8 spectacular beach walks in Norfolk

Stunning wildlife, spectacular dunes and historic buildings, the Norfolk coast has plenty to offer

The 83-mile long Norfolk Coast Path National Trail runs right around the county. If you have the time, it’s the best way to explore the Norfolk shore. You’ll see every grain of sand, from Hunstanton, in the far north-west, to Hopton-on-Sea, on the Suffolk border. It’s also relatively easy to complete shorter linear walks along the trail, as Coast Hopper buses serve many points. But if you’re looking for little loops that offer a big dose of brilliant Norfolk beach-life, try one of these. 

Happisburgh Lighthouse in Happisburgh on the North Norfolk coast constructed in 1790

Hunstanton - Best for… Striped cliffs and wild dunes 

The seaside resort of Hunstanton sits at the western end of the Norfolk Coast Path. Walking along the national trail from here is a great introduction to what makes the county’s shore so appealing.  

A 7-mile route leaves the town’s cafes and arcades for quieter Old Hunstanton and the Coast Path’s clifftops and beach huts. From here, stroll to Holme Dunes Nature Reserve, a haven for migrating birds and natterjack toads. Then loop inland, via Redwell Marsh Nature Reserve. Pause in the hide here to look for avocets and marsh harriers.  

The route heads back along the River Hun, eventually meeting the golf clubhouse passed on the way out. You can walk back to Hunstanton the way you came. Or, if tides allow, walk along the beach, peering into the rockpools and up to the striking red-white striped cliffs.  


Wells-next-the-Sea and Holkham - Best for… The dreamiest beach 

Holkham is one of the UK’s most jaw-dropping beaches. Its golden sands seem to extend to infinity and beyond. Deep-green pine trees loom inland. The skies are the biggest you’ll ever see. 

Combine a walk along this beautiful beach with the deer park at grand Holkham Hall and the fishing harbour of Wells-next-the-Sea. This 6.75-mile loop is quintessential North Norfolk.  

Start in Wells and walk out along the quay wall. Then take the Coast Path, between the shady trees. Or stride across the sand instead, past the cosy beach huts and vast salt marshes. Turn inland, down Lady Ann’s Drive (look for the Second World War pillboxes) and walk into Holkham’s woods. Back in Wells, celebrate with fish and chips on the sea wall.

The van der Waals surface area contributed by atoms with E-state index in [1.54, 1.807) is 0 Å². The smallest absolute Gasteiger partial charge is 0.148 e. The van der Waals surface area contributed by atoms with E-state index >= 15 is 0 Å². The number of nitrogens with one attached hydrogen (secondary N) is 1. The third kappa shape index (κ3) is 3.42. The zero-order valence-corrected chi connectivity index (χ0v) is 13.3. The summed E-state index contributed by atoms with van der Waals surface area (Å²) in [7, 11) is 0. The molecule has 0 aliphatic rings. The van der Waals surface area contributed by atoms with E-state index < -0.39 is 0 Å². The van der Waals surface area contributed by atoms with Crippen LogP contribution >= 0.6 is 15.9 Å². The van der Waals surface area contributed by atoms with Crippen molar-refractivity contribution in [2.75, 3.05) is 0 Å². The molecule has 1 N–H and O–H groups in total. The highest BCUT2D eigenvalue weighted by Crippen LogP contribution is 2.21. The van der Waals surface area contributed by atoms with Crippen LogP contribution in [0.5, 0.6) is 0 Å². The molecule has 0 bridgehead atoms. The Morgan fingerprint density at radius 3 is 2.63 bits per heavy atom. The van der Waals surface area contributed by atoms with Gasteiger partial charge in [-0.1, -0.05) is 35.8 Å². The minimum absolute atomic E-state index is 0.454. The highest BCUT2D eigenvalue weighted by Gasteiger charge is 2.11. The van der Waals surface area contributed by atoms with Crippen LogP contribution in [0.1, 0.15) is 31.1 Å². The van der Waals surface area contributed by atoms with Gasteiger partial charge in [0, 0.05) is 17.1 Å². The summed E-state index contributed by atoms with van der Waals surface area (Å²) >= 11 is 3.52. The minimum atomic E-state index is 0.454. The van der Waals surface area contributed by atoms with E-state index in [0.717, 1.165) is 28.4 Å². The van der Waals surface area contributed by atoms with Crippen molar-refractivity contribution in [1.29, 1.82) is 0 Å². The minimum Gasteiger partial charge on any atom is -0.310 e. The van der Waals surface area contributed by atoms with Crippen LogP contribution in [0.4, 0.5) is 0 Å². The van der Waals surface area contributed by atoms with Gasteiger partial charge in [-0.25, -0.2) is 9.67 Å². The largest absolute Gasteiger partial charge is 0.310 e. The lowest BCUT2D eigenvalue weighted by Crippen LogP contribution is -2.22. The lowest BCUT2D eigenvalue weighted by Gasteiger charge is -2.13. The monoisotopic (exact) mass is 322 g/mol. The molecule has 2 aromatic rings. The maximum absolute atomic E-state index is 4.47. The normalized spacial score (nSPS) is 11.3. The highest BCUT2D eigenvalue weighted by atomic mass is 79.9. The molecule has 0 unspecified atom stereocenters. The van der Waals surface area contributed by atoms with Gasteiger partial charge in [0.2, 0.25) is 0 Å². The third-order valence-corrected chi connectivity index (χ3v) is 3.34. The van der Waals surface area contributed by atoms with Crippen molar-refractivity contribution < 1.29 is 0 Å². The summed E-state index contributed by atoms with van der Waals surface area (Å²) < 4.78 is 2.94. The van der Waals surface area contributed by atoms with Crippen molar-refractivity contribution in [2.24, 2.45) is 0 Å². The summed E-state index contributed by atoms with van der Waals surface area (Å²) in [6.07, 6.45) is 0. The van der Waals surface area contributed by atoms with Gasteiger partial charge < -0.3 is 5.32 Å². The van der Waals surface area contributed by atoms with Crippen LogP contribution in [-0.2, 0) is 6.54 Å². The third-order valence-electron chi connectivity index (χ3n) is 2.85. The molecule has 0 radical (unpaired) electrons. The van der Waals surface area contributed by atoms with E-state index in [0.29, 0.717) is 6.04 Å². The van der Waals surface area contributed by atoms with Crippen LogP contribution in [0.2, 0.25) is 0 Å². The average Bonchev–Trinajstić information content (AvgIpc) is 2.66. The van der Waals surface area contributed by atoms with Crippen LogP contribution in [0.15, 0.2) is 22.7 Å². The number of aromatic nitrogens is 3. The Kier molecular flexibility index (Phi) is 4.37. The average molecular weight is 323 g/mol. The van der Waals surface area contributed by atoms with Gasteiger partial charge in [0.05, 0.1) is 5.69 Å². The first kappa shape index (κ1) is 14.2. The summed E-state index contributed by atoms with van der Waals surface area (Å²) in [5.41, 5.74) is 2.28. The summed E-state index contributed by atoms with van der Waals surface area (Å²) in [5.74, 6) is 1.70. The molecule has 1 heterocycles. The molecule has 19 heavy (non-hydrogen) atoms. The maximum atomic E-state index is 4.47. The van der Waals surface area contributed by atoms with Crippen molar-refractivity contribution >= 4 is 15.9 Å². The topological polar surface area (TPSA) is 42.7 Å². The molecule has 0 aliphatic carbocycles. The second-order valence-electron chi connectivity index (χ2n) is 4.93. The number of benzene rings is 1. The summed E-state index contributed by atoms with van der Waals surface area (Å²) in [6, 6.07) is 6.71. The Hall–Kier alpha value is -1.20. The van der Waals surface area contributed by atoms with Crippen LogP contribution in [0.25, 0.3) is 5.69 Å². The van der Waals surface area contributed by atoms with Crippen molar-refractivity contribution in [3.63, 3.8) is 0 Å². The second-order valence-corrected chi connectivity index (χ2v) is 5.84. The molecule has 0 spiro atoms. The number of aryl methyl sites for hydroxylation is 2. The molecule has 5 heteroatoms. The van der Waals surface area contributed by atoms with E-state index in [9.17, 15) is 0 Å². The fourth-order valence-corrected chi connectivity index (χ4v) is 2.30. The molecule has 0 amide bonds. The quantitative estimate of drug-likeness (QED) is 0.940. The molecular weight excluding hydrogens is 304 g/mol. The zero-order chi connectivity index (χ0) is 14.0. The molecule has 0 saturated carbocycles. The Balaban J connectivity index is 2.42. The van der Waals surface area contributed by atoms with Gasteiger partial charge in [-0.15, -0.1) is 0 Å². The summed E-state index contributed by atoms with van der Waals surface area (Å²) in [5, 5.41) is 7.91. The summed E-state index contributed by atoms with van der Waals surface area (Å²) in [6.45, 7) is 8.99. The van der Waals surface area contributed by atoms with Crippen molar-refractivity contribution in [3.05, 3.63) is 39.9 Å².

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Blakeney - Best for… Seals 

The long, shingle spit of Blakeney Point and the surrounding saltmarshes offer some of the wildest walking in Norfolk. England’s largest colony of grey seals lives here, along with a bounty of birds. 

One option is the out-and-back along the spit itself from Cley Beach, a walk of around 4 miles. You might see seals lounging on the pebbles. You will certainly feel the salt-spray whipping your cheeks. Note, dogs are not allowed between April and August. 

Or make a 3-mile, family-friendly loop, via Blakeney village, around Blakeney Freshes. This expanse of freshwater marshes and reed beds is a wildlife hotspot. You might spot lapwing and avocets, water voles and otters, and, in winter, thousands-strong flocks of pink-footed geese. This walk starts from Cley Beach too, so they could easily be combined. 


Sheringham - Best for… Lovely landscapes 

Sheringham Park, laid out by landscape designer Humphry Repton in the early 19th century, sits near the quaint town of Sheringham. Walking here means you can combine the glorious gardens and possible deer sightings with super sea views. 

Head out on a moderate 7-mile anticlockwise loop from Sheringham Park Visitor Centre. Veer across Weybourne Heath, cross the Poppy Line railway (look out for steam trains!) and pass the ruins of Weybourne Priory. Then follow a glorious stretch of coast, along the steadily rising clifftops. Turn inland to cross the railway line again and delve back into the park. Don’t miss the climb up Repton’s Gazebo for arguably the best views along Norfolk’s coast.